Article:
A new plan to fix the dental crisis and ensure patients receive better access to treatment has received a mixed response from politicians, who have called for urgent action in County Durham and Darlington. 

Dentists are to be offered cash to take on new patients and given £20,000 “golden hellos” to work in communities with a lack of NHS dental services under plans to boost dentistry across England.

Around a million people who have not seen a dentist for two or more years are expected to benefit as officials offer a “new patient payment” of £15 to £50. One-off payments of £20,000 are to be awarded to 240 dentists for working in under-served communities for at least three years, according to the plans.

People throughout County Durham and Darlington have gone years without a dental appointment due to a significant backlog of appointments, huge waiting lists, and not enough practices. Stories of people fitting their own fillings and extracting their own teeth without anaesthetic or professional training have become commonplace. 

Darlington and Stockton Times: Dentists are to be offered cash to take on new patients Dentists are to be offered cash to take on new patients (Image: The Northern Echo)

Some communities have even been labelled ‘dental deserts’ due to the lack of available NHS treatment. 

And despite the latest support, politicians and dentists said the recovery package will not be enough to help people struggling to access dental care. They have warned that long queues would be seen around the country if more practices were taking on NHS patients.

For Darlington MP Peter Gibson, opening a new practice to replace the closed facility at Firthmoor Community Centre remains a priority. The Burgess & Hyder practice closed last year and is yet to be replaced, as NHS officials say it needs more time to find a provider. “We’ve waited 10 months since it closed and we need to see some action,” he added.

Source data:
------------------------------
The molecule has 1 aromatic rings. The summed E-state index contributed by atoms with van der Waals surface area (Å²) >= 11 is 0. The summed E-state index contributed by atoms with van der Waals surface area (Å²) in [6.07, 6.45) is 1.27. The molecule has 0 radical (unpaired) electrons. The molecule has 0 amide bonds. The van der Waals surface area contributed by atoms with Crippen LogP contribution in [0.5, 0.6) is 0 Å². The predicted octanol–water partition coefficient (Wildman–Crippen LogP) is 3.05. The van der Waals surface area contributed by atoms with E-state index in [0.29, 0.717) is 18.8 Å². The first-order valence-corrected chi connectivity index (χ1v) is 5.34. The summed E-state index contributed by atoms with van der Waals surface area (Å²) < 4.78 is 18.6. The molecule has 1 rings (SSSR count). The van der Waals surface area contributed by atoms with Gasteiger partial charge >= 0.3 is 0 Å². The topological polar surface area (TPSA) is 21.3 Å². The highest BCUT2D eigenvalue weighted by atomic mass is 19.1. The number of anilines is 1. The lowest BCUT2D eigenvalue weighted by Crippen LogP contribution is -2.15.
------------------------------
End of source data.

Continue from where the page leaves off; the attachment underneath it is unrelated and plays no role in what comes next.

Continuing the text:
The Conservative also backed Teesside University’s ambition to create more dental training places. 

Other initiatives announced as part of the NHS dental recovery plan include:

– Dentists will be paid more for their NHS work.

– So-called “dental vans” to be rolled out in rural and coastal areas.

– People will be able to use the NHS app to see which practices in their local area are accepting new patients.

– A “Smile for Life” programme to give advice to new and prospective parents.

– The Government will also launch a consultation on a potential water fluoridation programme to help prevent tooth decay.

But City of Durham MP, Mary Kelly Foy, is not convinced by the proposals. 

She said: “For the Government to brand this as a recovery plan once again shows us just how disconnected from the true state of NHS dentistry they actually are.

“The Tories have presided over 14 years of savage cuts, and the latest dentistry rescue package will barely make a dent due to almost £1billion being lost from dental budgets in real terms since 2010.

The Labour MP continued: “Rishi Sunak promised to ‘restore’ NHS dentistry. That promise has not been kept. He has continued to watch the rot take root in NHS dentistry services and allowed them to decay even further despite stark warnings from professionals and campaigners.”

The North East and North Cumbria Integrated Care Board (ICB) took over responsibility for dentistry in 2023, and said it has invested an additional £3.8 million to create up to 27,000 extra appointments this year and improve access for patients with urgent dental care needs.

Dr Neil O'Brien, medical director, said: "We welcome the new plan and look forward to seeing more detail so we can review what it means for our region as we work to stabilise and strengthen dental services.”